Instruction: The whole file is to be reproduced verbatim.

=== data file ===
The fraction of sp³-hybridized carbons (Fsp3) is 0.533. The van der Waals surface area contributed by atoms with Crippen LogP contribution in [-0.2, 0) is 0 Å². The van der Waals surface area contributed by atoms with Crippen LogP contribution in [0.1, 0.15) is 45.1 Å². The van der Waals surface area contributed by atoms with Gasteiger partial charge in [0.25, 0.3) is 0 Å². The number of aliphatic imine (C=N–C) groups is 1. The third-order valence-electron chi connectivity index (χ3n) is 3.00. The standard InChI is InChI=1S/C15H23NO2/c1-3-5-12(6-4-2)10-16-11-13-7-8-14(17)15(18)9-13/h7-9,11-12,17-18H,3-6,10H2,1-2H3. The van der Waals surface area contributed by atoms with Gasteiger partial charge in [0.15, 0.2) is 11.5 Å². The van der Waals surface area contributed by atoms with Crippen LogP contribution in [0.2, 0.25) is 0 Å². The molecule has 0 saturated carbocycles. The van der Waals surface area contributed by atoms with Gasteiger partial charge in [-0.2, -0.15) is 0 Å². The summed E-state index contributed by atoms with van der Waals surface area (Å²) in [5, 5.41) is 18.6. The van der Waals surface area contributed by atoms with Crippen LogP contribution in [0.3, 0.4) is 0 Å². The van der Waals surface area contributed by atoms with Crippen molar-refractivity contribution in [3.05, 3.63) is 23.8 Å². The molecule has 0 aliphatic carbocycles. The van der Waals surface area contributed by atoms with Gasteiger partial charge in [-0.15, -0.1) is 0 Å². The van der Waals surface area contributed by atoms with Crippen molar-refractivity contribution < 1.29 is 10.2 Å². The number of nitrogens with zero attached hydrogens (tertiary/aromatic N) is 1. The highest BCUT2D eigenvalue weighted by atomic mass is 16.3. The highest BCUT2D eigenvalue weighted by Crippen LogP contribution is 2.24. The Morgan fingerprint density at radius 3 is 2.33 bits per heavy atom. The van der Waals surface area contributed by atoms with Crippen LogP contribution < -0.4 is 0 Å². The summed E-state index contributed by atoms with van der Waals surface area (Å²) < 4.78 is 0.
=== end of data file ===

The fraction of sp³-hybridized carbons (Fsp3) is 0.533. The van der Waals surface area contributed by atoms with Crippen LogP contribution in [-0.2, 0) is 0 Å². The van der Waals surface area contributed by atoms with Crippen LogP contribution in [0.1, 0.15) is 45.1 Å². The van der Waals surface area contributed by atoms with Gasteiger partial charge in [0.25, 0.3) is 0 Å². The number of aliphatic imine (C=N–C) groups is 1. The third-order valence-electron chi connectivity index (χ3n) is 3.00. The standard InChI is InChI=1S/C15H23NO2/c1-3-5-12(6-4-2)10-16-11-13-7-8-14(17)15(18)9-13/h7-9,11-12,17-18H,3-6,10H2,1-2H3. The van der Waals surface area contributed by atoms with Gasteiger partial charge in [0.15, 0.2) is 11.5 Å². The van der Waals surface area contributed by atoms with Crippen LogP contribution in [0.2, 0.25) is 0 Å². The molecule has 0 saturated carbocycles. The van der Waals surface area contributed by atoms with Gasteiger partial charge in [-0.2, -0.15) is 0 Å². The summed E-state index contributed by atoms with van der Waals surface area (Å²) in [5, 5.41) is 18.6. The van der Waals surface area contributed by atoms with Crippen LogP contribution in [0.3, 0.4) is 0 Å². The van der Waals surface area contributed by atoms with Crippen molar-refractivity contribution in [3.05, 3.63) is 23.8 Å². The molecule has 0 aliphatic carbocycles. The van der Waals surface area contributed by atoms with Gasteiger partial charge in [-0.15, -0.1) is 0 Å². The van der Waals surface area contributed by atoms with Crippen molar-refractivity contribution < 1.29 is 10.2 Å². The number of nitrogens with zero attached hydrogens (tertiary/aromatic N) is 1. The highest BCUT2D eigenvalue weighted by atomic mass is 16.3. The highest BCUT2D eigenvalue weighted by Crippen LogP contribution is 2.24. The Morgan fingerprint density at radius 3 is 2.33 bits per heavy atom. The van der Waals surface area contributed by atoms with Crippen LogP contribution < -0.4 is 0 Å². The summed E-state index contributed by atoms with van der Waals surface area (Å²) < 4.78 is 0.